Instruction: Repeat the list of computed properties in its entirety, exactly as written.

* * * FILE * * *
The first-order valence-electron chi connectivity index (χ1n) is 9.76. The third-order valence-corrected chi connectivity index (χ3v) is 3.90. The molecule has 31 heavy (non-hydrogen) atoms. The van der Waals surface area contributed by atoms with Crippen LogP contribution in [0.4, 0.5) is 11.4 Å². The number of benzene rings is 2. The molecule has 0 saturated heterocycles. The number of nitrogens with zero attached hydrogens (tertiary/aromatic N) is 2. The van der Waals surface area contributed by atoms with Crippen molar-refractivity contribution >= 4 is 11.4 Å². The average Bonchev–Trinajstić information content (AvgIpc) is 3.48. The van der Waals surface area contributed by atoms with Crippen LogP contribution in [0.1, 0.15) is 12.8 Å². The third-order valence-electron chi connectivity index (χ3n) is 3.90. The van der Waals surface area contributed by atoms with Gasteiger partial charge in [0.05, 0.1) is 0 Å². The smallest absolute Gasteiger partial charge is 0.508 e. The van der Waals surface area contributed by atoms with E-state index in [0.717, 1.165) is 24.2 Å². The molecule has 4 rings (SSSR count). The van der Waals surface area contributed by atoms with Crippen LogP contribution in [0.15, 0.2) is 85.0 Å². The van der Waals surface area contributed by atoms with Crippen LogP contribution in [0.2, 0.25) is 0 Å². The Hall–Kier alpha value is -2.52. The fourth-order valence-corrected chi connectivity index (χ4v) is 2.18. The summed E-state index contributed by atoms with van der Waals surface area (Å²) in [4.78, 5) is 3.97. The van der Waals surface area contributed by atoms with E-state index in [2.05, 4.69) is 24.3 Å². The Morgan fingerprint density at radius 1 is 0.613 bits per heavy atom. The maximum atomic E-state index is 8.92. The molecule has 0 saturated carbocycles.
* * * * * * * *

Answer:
The first-order valence-electron chi connectivity index (χ1n) is 9.76. The third-order valence-corrected chi connectivity index (χ3v) is 3.90. The molecule has 31 heavy (non-hydrogen) atoms. The van der Waals surface area contributed by atoms with Crippen LogP contribution in [0.4, 0.5) is 11.4 Å². The number of benzene rings is 2. The molecule has 0 saturated heterocycles. The number of nitrogens with zero attached hydrogens (tertiary/aromatic N) is 2. The van der Waals surface area contributed by atoms with Crippen molar-refractivity contribution >= 4 is 11.4 Å². The average Bonchev–Trinajstić information content (AvgIpc) is 3.48. The van der Waals surface area contributed by atoms with Crippen LogP contribution in [0.1, 0.15) is 12.8 Å². The third-order valence-electron chi connectivity index (χ3n) is 3.90. The van der Waals surface area contributed by atoms with Gasteiger partial charge in [0.05, 0.1) is 0 Å². The smallest absolute Gasteiger partial charge is 0.508 e. The van der Waals surface area contributed by atoms with E-state index in [0.717, 1.165) is 24.2 Å². The molecule has 4 rings (SSSR count). The van der Waals surface area contributed by atoms with Crippen LogP contribution in [0.15, 0.2) is 85.0 Å². The van der Waals surface area contributed by atoms with Crippen LogP contribution in [0.2, 0.25) is 0 Å². The Hall–Kier alpha value is -2.52. The fourth-order valence-corrected chi connectivity index (χ4v) is 2.18. The summed E-state index contributed by atoms with van der Waals surface area (Å²) in [4.78, 5) is 3.97. The van der Waals surface area contributed by atoms with E-state index in [2.05, 4.69) is 24.3 Å². The Morgan fingerprint density at radius 1 is 0.613 bits per heavy atom. The maximum atomic E-state index is 8.92. The molecule has 0 saturated carbocycles.